INDIANAPOLIS — Yaroslav Molkov, assistant professor of mathematics in the School of Science at Indiana University-Purdue University Indianapolis, has received a $1.4 million grant from the National Institutes of Health to study the neuroscience underlying obstructive sleep apnea — specifically targeting how respiration and high blood pressure are linked in the brain.
Sleep apnea affects an estimated 25 million adults in the United States and is associated with increased risk of hypertension, stroke, health attack and heart failure.
Obstructive sleep apnea is characterized by recurrent upper airway collapses resulting in brief interruptions of breathing during sleep. Episodes occur repeatedly. Untreated obstructive sleep apnea has cumulative effects on the cardiovascular system, leading to hypertension that may be drug resistant. It is estimated that half of all individuals with obstructive sleep apnea are hypertensive.
The five-year award (R01AT008632-01) from NIH’s National Center for Complementary and Integrative Health will enable Molkov to develop a computational model to simulate the electrical signals generated by neurons that travel from the brain to the muscles controlling breathing and blood vessels.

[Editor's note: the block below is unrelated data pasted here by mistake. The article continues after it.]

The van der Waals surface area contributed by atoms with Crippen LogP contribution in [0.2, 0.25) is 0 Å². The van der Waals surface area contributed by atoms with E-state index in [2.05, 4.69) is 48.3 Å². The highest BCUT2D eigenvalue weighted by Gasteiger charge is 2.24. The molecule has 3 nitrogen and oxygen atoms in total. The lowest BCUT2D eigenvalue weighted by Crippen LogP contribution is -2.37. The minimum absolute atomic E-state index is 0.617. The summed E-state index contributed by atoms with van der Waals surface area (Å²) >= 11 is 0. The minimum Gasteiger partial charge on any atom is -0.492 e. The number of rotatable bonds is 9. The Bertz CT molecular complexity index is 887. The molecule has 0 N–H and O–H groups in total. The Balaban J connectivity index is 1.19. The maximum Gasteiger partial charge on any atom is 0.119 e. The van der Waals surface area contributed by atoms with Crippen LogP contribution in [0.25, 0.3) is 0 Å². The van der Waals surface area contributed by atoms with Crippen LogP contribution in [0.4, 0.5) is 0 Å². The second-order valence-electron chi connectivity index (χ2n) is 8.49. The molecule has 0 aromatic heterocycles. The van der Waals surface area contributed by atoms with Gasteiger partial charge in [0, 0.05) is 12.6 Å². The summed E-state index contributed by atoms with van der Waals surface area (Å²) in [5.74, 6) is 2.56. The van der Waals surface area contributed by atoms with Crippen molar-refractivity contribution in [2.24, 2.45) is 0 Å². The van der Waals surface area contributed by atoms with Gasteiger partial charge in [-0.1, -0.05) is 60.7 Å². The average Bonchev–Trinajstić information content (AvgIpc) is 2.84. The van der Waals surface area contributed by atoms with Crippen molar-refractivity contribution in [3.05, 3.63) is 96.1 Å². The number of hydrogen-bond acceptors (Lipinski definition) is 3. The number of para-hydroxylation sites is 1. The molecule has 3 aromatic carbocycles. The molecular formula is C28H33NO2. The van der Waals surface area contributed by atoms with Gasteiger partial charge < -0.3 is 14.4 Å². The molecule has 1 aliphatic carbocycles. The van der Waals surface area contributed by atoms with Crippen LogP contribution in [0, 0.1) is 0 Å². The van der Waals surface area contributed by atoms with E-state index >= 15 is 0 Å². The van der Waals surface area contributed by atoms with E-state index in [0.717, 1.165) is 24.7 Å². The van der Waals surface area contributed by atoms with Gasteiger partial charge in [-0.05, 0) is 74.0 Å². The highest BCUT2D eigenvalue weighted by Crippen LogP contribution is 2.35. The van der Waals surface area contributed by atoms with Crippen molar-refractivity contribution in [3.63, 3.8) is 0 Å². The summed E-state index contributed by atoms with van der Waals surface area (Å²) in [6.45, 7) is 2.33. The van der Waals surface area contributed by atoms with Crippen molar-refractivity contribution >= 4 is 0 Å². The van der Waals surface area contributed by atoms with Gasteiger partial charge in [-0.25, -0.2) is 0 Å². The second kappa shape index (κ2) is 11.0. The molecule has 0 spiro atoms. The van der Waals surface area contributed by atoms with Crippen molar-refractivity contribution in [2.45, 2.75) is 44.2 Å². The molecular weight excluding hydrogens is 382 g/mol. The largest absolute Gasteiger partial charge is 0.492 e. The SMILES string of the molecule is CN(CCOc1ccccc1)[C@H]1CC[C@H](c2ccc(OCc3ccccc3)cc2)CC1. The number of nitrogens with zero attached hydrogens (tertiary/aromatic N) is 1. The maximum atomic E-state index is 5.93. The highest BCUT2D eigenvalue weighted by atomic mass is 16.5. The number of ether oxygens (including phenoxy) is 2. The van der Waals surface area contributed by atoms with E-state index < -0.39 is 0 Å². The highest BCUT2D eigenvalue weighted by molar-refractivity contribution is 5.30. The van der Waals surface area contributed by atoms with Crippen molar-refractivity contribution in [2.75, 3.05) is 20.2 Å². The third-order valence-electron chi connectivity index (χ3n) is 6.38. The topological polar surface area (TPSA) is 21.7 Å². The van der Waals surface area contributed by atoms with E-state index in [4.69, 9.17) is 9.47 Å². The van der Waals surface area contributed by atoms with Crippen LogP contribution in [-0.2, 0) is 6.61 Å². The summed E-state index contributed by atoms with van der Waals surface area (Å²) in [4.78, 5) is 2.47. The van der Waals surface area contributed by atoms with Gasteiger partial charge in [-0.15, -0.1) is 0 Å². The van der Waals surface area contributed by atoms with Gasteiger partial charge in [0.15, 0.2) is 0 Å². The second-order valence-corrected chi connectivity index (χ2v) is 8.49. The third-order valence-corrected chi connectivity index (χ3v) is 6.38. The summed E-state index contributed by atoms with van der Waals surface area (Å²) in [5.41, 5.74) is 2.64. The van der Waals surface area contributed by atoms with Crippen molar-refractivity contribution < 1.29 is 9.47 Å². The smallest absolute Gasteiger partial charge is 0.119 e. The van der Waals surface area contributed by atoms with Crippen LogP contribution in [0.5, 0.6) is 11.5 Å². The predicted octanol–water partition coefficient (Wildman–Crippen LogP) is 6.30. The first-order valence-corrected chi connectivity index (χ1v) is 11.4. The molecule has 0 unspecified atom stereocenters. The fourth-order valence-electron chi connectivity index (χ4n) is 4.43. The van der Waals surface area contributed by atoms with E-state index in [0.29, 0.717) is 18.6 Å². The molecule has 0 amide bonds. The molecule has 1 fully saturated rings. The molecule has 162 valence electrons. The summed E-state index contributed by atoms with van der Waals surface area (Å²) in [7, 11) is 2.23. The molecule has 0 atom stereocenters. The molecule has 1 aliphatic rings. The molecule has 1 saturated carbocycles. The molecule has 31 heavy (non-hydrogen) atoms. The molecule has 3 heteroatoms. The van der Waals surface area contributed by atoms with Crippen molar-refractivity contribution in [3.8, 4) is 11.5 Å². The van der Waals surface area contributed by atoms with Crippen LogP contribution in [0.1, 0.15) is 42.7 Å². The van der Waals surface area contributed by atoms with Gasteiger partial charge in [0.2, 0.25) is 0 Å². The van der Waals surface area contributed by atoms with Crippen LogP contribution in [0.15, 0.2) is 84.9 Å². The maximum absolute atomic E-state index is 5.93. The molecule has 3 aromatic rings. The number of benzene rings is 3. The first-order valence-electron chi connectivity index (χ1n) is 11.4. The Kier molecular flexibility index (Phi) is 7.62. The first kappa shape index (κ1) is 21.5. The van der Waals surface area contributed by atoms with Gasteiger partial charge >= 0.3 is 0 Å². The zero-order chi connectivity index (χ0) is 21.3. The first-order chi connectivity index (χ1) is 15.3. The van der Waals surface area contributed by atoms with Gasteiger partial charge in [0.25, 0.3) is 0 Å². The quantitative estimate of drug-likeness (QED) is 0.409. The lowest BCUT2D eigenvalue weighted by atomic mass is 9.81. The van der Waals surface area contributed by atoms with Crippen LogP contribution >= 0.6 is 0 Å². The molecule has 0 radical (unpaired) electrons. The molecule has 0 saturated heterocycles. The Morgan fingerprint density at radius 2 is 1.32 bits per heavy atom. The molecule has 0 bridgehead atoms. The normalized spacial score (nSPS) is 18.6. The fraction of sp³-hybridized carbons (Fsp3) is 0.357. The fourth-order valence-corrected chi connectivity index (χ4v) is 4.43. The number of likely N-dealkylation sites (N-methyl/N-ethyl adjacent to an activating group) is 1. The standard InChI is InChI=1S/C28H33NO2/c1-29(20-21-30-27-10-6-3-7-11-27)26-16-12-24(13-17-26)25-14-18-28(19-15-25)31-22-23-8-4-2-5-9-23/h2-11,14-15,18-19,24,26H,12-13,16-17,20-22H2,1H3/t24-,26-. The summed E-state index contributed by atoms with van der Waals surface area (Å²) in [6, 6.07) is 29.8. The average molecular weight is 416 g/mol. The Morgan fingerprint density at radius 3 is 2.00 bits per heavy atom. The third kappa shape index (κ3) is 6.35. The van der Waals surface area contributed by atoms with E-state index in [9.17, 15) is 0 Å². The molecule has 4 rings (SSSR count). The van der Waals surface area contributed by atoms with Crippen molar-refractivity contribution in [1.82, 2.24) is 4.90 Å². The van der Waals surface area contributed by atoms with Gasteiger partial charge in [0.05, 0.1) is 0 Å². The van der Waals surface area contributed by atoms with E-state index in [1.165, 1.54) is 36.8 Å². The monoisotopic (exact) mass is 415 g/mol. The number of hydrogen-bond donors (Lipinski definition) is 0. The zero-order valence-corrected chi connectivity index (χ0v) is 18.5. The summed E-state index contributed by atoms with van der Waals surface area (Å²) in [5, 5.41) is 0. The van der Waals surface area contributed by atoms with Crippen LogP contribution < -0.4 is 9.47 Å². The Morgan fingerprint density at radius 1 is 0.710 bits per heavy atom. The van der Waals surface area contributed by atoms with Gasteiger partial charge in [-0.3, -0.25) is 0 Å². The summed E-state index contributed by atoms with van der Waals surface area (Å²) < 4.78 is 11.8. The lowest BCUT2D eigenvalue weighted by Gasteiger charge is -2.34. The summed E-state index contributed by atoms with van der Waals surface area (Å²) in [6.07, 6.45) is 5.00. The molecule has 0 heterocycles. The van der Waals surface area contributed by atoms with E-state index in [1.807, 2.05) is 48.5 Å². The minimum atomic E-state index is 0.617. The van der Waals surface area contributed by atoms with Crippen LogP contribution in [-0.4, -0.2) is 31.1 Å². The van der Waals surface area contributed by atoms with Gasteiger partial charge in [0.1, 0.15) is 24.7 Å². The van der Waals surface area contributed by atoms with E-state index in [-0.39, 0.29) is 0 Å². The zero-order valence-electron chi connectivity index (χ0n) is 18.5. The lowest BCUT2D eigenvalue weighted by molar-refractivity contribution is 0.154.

Molkov and neurophysiologists Ana Abdala and Julian Paton of the University of Bristol in the United Kingdom and Daniel Zoccal of Sao Paulo State University in Brazil are collaborating on this interdisciplinary project that will investigate the mechanisms that link breathing and control of blood pressure in the brain in both health and disease.
Molkov’s work will inform the neurophysiology experiments, and he will translate findings of this work into what he describes as the first computer model with the potential to generate effective means of controlling hypertension by exploiting its association with respiratory mechanisms.
”Understanding the complex neuroscience of how breathing and control of blood pressure are linked in the brain will be instrumental in developing alternative approaches to treatment of hypertension,” said Molkov, who joined the School of Science at IUPUI in 2011. “Conventional therapeutic management is poor. New answers are needed.”
Molkov is an applied mathematician with extensive training in computational neuroscience.
IUPUI students at the undergraduate, graduate and post-doctoral levels will work with Molkov on the study.
About the School of Science
The School of Science at IUPUI is committed to excellence in teaching, research and service in the biological, physical, behavioral and mathematical sciences. The school is dedicated to being a leading resource for interdisciplinary research and science education in support of Indiana’s effort to expand and diversify its economy.